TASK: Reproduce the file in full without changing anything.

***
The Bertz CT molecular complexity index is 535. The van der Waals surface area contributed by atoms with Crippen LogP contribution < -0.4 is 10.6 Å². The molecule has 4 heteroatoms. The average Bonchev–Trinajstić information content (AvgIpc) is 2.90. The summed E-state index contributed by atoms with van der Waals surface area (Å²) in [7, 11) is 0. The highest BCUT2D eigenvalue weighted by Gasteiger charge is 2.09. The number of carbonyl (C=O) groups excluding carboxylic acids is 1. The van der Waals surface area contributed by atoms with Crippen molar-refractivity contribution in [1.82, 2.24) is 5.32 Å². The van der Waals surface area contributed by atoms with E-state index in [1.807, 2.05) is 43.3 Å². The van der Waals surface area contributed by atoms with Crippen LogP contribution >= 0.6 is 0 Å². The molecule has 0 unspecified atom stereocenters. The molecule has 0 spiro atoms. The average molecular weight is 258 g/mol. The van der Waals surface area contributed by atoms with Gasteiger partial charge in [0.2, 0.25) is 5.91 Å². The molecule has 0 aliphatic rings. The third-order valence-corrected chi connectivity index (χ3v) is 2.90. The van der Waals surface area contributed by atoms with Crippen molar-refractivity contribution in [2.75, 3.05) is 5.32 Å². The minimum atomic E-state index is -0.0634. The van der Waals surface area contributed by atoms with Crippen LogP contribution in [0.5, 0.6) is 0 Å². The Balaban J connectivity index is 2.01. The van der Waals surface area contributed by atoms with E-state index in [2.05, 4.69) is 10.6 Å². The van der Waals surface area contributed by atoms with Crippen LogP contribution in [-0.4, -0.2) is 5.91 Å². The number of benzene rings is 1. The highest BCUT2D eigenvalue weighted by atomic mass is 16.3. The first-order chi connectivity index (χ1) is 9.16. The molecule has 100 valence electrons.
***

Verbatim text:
The Bertz CT molecular complexity index is 535. The van der Waals surface area contributed by atoms with Crippen LogP contribution < -0.4 is 10.6 Å². The molecule has 4 heteroatoms. The average Bonchev–Trinajstić information content (AvgIpc) is 2.90. The summed E-state index contributed by atoms with van der Waals surface area (Å²) in [7, 11) is 0. The highest BCUT2D eigenvalue weighted by Gasteiger charge is 2.09. The number of carbonyl (C=O) groups excluding carboxylic acids is 1. The van der Waals surface area contributed by atoms with Crippen molar-refractivity contribution in [1.82, 2.24) is 5.32 Å². The van der Waals surface area contributed by atoms with E-state index in [1.807, 2.05) is 43.3 Å². The van der Waals surface area contributed by atoms with Crippen LogP contribution >= 0.6 is 0 Å². The molecule has 0 unspecified atom stereocenters. The molecule has 0 spiro atoms. The average molecular weight is 258 g/mol. The van der Waals surface area contributed by atoms with Gasteiger partial charge in [0.2, 0.25) is 5.91 Å². The molecule has 0 aliphatic rings. The third-order valence-corrected chi connectivity index (χ3v) is 2.90. The van der Waals surface area contributed by atoms with Crippen molar-refractivity contribution in [2.75, 3.05) is 5.32 Å². The minimum atomic E-state index is -0.0634. The van der Waals surface area contributed by atoms with Crippen LogP contribution in [0.5, 0.6) is 0 Å². The Balaban J connectivity index is 2.01. The van der Waals surface area contributed by atoms with E-state index in [2.05, 4.69) is 10.6 Å². The van der Waals surface area contributed by atoms with Crippen LogP contribution in [-0.4, -0.2) is 5.91 Å². The number of benzene rings is 1. The highest BCUT2D eigenvalue weighted by atomic mass is 16.3. The first-order chi connectivity index (χ1) is 9.16. The molecule has 100 valence electrons.